NASA Astrophysics Data System (ADS)
Li, Hong; Ding, Xue
2017-03-01
This paper combines wavelet analysis and wavelet transform theory with artificial neural network, through the pretreatment on point feature attributes before in intrusion detection, to make them suitable for improvement of wavelet neural network. The whole intrusion classification model gets the better adaptability, self-learning ability, greatly enhances the wavelet neural network for solving the problem of field detection invasion, reduces storage space, contributes to improve the performance of the constructed neural network, and reduces the training time. Finally the results of the KDDCup99 data set simulation experiment shows that, this method reduces the complexity of constructing wavelet neural network, but also ensures the accuracy of the intrusion classification.
The use of artificial neural networks in experimental data acquisition and aerodynamic design
NASA Technical Reports Server (NTRS)
Meade, Andrew J., Jr.
1991-01-01
It is proposed that an artificial neural network be used to construct an intelligent data acquisition system. The artificial neural networks (ANN) model has a potential for replacing traditional procedures as well as for use in computational fluid dynamics validation. Potential advantages of the ANN model are listed. As a proof of concept, the author modeled a NACA 0012 airfoil at specific conditions, using the neural network simulator NETS, developed by James Baffes of the NASA Johnson Space Center. The neural network predictions were compared to the actual data. It is concluded that artificial neural networks can provide an elegant and valuable class of mathematical tools for data analysis.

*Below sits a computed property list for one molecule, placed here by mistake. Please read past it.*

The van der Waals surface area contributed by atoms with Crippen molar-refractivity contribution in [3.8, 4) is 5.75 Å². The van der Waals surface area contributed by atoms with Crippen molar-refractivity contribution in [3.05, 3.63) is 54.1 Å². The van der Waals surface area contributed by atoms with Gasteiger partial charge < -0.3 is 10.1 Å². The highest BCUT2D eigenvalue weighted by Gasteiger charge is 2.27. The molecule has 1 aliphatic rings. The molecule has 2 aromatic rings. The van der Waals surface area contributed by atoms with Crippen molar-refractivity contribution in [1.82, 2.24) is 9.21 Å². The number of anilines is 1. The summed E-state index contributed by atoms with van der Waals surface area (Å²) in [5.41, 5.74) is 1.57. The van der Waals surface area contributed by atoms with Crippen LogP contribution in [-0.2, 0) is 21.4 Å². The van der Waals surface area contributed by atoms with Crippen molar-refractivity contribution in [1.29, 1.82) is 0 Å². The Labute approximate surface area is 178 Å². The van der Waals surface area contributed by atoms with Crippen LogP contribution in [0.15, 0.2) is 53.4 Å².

Lu, Hongtao; Amari, Shun-ichi
2006-09-01
In this paper, we study the global exponential stability of a multitime scale competitive neural network model with nonsmooth functions, which models a literally inhibited neural network with unsupervised Hebbian learning. The network has two types of state variables, one corresponds to the fast neural activity and another to the slow unsupervised modification of connection weights. Based on the nonsmooth analysis techniques, we prove the existence and uniqueness of equilibrium for the system and establish some new theoretical conditions ensuring global exponential stability of the unique equilibrium of the neural network. Numerical simulations are conducted to illustrate the effectiveness of the derived conditions in characterizing stability regions of the neural network.